Mr. Essaheb's immigration saga began two years ago when he urged his father and brothers to register with the Department of Homeland Security. They were among the 83,000 immigrants from Muslim countries and North Korea who
complied with the Special Registration anti-terrorism program after the September 11, 2001, attacks. All the Essaheb men were found not to have legal status, but Immigration and Customs Enforcement did not pursue his father's case. Mr. Essaheb and his twin younger brothers, however, were among the 13,000 men placed in deportation hearings.
At an immigration rally last week, his first, Mr. Essaheb, dressed smartly in a jacket and a tie, looked in wonder as fellow students, religious leaders, and advocates marched around him shouting"Education, not deportation" and hoisting "Don't deport our friend Kamal!" banners. A representative of the Mayor's Office of ImmigrantAffairs slipped him contact information and told him to get in touch with her if he had any questions. A Chinese reporter approached him and asked
for a card. "I don't have a business card," Mr. Essahebsaid. "I'm still a student."
The Moroccan, who did not disclose to many of his closest friends until recently that he is an illegal immigrant, said he has been touched by the
overwhelming response, but not fully surprised."
A lot of folks assume immigration court makes sense and if someone is being deported he must be a criminal, terrorist, drug dealer," he said over the din of the marchers. "When they see it's essentially an American kid, they want to help as much as they can."
For Mr. Essaheb, discovering he was an undocumented immigrant meant he could not receive the financial assistance necessary to pursue his dream to study engineering at Johns Hopkins University. Instead, he attended Queens College. New York is one of nine states that have enacted legislation to allow certain long-term unauthorized immigrant students to become eligible for in-state tuition.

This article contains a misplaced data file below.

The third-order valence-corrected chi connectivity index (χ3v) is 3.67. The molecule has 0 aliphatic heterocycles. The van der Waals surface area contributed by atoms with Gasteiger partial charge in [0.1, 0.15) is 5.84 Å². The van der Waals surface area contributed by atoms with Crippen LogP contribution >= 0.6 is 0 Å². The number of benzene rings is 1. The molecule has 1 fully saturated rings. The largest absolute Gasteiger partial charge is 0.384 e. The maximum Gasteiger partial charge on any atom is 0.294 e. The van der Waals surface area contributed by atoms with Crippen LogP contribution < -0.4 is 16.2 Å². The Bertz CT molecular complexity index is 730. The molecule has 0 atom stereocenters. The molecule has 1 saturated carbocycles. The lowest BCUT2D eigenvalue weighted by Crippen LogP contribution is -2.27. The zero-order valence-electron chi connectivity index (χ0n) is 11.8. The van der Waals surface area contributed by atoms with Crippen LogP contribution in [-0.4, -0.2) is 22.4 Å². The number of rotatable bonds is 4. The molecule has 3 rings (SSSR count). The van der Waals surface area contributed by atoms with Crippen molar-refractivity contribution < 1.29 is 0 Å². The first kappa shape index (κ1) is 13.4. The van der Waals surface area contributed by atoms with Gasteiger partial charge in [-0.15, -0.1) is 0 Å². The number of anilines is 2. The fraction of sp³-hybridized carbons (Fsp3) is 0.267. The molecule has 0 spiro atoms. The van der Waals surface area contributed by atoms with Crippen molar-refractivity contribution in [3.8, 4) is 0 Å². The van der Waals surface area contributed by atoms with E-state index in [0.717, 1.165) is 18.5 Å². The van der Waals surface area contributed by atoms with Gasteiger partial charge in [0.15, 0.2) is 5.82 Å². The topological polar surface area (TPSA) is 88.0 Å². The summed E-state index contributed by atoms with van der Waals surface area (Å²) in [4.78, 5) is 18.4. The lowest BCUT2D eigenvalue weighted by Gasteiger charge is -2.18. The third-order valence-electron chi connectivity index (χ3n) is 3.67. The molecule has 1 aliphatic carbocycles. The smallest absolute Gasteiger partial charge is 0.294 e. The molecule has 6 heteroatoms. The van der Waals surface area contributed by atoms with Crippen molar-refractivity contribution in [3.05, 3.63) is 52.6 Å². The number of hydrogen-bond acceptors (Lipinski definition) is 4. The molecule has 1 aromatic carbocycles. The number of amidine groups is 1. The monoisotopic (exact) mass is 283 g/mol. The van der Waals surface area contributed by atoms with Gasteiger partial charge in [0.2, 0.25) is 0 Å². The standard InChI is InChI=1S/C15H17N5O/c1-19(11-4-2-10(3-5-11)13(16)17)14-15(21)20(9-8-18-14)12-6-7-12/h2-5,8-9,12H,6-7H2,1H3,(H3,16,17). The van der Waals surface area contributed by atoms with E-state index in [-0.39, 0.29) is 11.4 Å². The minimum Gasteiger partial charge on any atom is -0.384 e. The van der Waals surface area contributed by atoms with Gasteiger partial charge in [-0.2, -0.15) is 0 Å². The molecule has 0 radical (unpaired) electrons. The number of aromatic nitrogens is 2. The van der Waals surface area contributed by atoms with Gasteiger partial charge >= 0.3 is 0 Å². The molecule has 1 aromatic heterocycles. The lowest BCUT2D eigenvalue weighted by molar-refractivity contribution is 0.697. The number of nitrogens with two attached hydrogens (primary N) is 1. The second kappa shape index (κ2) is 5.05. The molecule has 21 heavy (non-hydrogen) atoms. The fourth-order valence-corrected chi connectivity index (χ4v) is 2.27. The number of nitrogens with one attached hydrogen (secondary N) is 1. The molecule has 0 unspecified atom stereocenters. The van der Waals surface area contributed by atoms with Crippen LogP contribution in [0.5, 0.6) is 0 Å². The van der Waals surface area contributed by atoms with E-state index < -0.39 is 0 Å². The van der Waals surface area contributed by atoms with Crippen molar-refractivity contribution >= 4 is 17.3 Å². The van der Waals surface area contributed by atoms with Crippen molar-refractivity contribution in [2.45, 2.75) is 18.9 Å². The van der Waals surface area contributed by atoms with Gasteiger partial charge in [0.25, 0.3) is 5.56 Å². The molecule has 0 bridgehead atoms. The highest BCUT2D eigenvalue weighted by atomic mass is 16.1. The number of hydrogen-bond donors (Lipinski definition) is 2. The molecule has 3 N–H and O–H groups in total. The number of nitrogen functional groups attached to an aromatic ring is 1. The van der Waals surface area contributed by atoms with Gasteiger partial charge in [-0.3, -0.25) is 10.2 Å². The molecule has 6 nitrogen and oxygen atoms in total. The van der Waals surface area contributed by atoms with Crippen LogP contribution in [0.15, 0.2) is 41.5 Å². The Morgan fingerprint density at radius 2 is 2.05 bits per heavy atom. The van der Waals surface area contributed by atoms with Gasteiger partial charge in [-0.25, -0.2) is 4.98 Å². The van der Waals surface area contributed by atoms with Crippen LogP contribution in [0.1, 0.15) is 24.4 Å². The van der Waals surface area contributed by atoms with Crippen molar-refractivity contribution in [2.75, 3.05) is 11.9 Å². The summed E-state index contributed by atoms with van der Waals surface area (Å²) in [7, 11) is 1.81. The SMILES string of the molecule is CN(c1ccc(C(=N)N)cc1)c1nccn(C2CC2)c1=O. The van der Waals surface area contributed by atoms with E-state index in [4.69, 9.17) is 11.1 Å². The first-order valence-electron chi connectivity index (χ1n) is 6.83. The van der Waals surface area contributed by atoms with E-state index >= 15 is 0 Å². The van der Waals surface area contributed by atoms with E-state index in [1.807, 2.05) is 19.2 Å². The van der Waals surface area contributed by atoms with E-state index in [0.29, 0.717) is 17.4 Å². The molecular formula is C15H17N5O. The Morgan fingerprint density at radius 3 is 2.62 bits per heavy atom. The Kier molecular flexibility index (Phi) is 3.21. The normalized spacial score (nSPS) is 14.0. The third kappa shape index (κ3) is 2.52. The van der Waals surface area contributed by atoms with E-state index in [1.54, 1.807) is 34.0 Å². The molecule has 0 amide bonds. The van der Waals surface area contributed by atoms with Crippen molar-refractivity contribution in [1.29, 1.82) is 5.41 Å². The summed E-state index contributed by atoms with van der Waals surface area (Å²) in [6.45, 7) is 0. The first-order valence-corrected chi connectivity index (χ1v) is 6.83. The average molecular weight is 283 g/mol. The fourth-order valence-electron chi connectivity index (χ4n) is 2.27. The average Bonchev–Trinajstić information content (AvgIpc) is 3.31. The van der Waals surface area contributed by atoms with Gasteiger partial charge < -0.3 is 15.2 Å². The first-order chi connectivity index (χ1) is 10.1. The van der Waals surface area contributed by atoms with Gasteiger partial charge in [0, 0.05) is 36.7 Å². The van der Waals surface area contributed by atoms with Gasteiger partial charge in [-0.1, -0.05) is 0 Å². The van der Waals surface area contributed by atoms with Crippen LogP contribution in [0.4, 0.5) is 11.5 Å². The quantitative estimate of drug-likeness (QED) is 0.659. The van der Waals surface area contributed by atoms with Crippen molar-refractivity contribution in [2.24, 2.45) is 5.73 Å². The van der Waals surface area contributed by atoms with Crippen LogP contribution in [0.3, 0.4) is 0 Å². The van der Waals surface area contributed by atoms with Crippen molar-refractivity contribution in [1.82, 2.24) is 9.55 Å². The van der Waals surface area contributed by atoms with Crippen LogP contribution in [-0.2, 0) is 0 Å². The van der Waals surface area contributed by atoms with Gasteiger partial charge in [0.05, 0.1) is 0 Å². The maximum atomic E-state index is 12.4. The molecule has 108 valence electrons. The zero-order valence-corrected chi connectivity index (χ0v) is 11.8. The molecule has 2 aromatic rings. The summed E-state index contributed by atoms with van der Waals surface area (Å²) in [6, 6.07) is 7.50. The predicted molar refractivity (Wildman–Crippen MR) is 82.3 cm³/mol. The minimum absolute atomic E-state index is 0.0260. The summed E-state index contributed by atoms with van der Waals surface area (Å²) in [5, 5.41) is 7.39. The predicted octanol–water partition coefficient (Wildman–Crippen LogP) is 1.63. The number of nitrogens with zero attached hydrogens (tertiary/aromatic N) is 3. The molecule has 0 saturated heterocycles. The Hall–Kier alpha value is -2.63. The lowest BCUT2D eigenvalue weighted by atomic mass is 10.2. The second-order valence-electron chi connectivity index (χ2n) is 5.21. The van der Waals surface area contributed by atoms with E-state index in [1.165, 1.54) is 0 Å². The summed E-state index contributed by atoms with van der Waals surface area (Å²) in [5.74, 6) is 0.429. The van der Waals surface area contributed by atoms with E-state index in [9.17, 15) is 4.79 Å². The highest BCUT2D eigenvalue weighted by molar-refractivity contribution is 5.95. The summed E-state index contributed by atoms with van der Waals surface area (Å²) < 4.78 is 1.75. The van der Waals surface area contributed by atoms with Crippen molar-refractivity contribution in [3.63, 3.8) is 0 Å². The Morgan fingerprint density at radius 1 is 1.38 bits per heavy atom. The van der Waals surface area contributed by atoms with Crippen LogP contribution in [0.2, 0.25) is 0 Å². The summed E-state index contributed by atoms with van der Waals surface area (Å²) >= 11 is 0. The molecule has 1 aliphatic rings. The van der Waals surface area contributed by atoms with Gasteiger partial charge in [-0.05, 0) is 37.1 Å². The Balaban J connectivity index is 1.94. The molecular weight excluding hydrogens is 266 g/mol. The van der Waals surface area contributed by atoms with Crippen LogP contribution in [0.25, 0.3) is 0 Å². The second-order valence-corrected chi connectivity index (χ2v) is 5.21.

Mr. Essaheb was editor-in-chief of the college newspaper and graduated with a degree in economics. His trek through immigration court, however, motivated him to shift his career track to law, and he entered Fordham Law School as part of the Stein Scholars Program inPublic Interest Law and Ethics.
At last week's rally, a Fordham professor, Jennifer Gordon, noted the tremendous contribution immigrant students make to the City Universityof New York system. In one of her classes, she said, the 55 students could trace their heritage to 45 different countries."We say we are the country of immigrants, and we say we are proud of that heritage," Ms. Gordon said, "but what kind of country ofimmigrants is going to deport its best and the brightest?"
Mr. Essaheb's case was granted administrative closure earlier this month, meaning the government is reconsidering if it will pursue his case. Even if he
is not deported, however, he will not be able to work legally as a lawyer when
Kamal's story makes a pretty clear case for passing the DREAM Act - here is a bright student who has followed all the rules (he registered with the Dept. of Homeland Security) and got ahead, but can't work because of his immigration status.
In related news, Homeland Security chief Michael Chertoff appears to be endorsing a guestworker program as part of comprehensive immigration reform. While I don't think Bush's pro-business guestworker proposal is the perfect solution, something like it would be a step in the right direction. More importantly, it's good that people outwardly concerned about security issues aren't portraying all immigrants as terrorists, and realize that a solution can be reached without draconian border policies.